• International donors need to put more focus on addressing systemic factors that perpetuate human rights and civil liberties violations and utilize the tools at their disposal to overcome opposition to greater reform efforts among the political establishment. Lebanese security and judicial institutions are situated within a larger political system in which state institutions are beholden to the influence and control of the political and sectarian ruling establishment. Consequently, even if international donor assistance fills existing legal gaps, strengthens established human rights monitoring institutions, and designs better projects that target those most likely to commit violations, it is unlikely that systemic progress will be made on curtailing human rights abuses by security and justice actors given that the root cause of the violations – the political sectarian system itself – are not being addressed. To be sure, these efforts are still needed and can help generate momentum for more reform sustained reform, yet they should be coupled with international donor assistance that helps to unlock structural reforms that safeguard state institutions from the predatory influence of political leaders or at the minimum, efforts that work to overcome the challenge of the lack of political will for reform. Here, donors should ultimately leverage the tools they have at their disposal – aid conditionality, sanctions, withdrawal of funding, and increased funding – to push for greater reforms.
  • There needs to be increased transparency and easier access to information on donor assistance to Lebanese justice and security institutions. This study has highlighted the need to make donor assistance information more readily accessible to the public. While some information resides in the public domain, it was sometimes difficult to locate. Some publicly available information was also not comprehensive in nature, with funding totals not always given. Moreover, it was not readily clear how funding mechanism allocations translated into projects and activities on the ground. More comprehensive information in the public domain that is easy to locate can help civil society actors and the public in general understand where international donor support is going, how it is materializing and what impact it is having.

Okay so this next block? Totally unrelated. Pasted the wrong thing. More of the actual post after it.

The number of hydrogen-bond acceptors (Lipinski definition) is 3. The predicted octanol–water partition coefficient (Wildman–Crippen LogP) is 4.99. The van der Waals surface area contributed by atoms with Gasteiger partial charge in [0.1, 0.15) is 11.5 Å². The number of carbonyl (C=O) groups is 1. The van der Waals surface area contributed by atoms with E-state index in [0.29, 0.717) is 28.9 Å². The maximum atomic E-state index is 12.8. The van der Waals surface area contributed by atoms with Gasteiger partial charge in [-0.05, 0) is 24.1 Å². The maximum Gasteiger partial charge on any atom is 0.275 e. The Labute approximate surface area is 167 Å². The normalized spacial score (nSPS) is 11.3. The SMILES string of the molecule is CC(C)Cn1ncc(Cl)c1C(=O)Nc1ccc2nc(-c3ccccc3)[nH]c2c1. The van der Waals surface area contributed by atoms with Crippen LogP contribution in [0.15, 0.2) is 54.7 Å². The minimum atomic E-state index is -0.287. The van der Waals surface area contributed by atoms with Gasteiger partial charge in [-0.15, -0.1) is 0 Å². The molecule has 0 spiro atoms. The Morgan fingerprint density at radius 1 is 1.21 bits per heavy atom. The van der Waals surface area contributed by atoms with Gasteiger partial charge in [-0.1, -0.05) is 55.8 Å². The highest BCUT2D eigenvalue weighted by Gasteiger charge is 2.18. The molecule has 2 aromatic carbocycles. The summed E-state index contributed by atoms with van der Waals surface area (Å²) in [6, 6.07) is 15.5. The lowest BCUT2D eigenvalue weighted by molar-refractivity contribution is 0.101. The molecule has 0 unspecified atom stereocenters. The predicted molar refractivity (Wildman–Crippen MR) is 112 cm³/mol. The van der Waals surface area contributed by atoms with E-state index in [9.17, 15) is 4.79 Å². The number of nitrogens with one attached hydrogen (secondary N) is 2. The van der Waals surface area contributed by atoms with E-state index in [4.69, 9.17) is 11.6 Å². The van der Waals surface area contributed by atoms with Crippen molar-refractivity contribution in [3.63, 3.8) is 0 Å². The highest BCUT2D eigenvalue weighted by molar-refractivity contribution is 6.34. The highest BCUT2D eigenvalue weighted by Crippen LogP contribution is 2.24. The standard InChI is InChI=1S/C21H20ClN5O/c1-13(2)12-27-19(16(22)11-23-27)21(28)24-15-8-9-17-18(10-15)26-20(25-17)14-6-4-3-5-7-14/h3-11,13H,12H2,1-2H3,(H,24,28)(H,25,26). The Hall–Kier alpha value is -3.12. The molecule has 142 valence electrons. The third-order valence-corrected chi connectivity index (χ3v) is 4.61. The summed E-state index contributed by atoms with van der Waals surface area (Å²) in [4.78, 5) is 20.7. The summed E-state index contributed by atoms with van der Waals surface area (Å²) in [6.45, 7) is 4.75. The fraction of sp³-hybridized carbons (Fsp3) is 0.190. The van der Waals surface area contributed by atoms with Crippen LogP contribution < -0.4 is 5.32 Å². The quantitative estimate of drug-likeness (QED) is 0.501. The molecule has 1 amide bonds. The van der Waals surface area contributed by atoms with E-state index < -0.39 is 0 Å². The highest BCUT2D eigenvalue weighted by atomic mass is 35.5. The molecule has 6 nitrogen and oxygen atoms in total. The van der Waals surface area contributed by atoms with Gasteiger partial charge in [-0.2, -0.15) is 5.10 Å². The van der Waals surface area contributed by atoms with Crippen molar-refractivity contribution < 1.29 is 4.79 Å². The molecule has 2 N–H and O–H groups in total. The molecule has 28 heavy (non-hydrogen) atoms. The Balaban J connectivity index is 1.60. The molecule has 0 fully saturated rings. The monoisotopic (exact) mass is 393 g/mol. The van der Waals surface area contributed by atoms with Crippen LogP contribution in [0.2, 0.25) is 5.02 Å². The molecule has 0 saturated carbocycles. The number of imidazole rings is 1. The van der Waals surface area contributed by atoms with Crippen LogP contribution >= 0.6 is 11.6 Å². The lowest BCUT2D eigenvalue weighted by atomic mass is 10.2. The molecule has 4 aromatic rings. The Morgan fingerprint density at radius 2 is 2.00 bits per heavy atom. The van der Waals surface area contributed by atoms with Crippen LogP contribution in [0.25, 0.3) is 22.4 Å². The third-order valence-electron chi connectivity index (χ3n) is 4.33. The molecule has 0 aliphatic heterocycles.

• Enhanced donor coordination around security sector reform issues was identified as a need. One criticism of the international donor community is that coordination among donors and between donors and national partners around the issue of security sector reform is not up to the standard required to produce more effective programs and outcomes. Though coordination may be occurring on a very high level not apparent to national stakeholders or on a project level, it was not clear to national partners the rationale behind donor strategies when it comes to supporting and protecting human rights and civil liberties among criminal justice institutions. Helping the Lebanese government establish a public security sector reform strategy may help improve overall efforts, decrease duplication and overlap, and increase donor and partner cohesion on the issue. Such a strategy would also bring added transparency to donor and government reform efforts.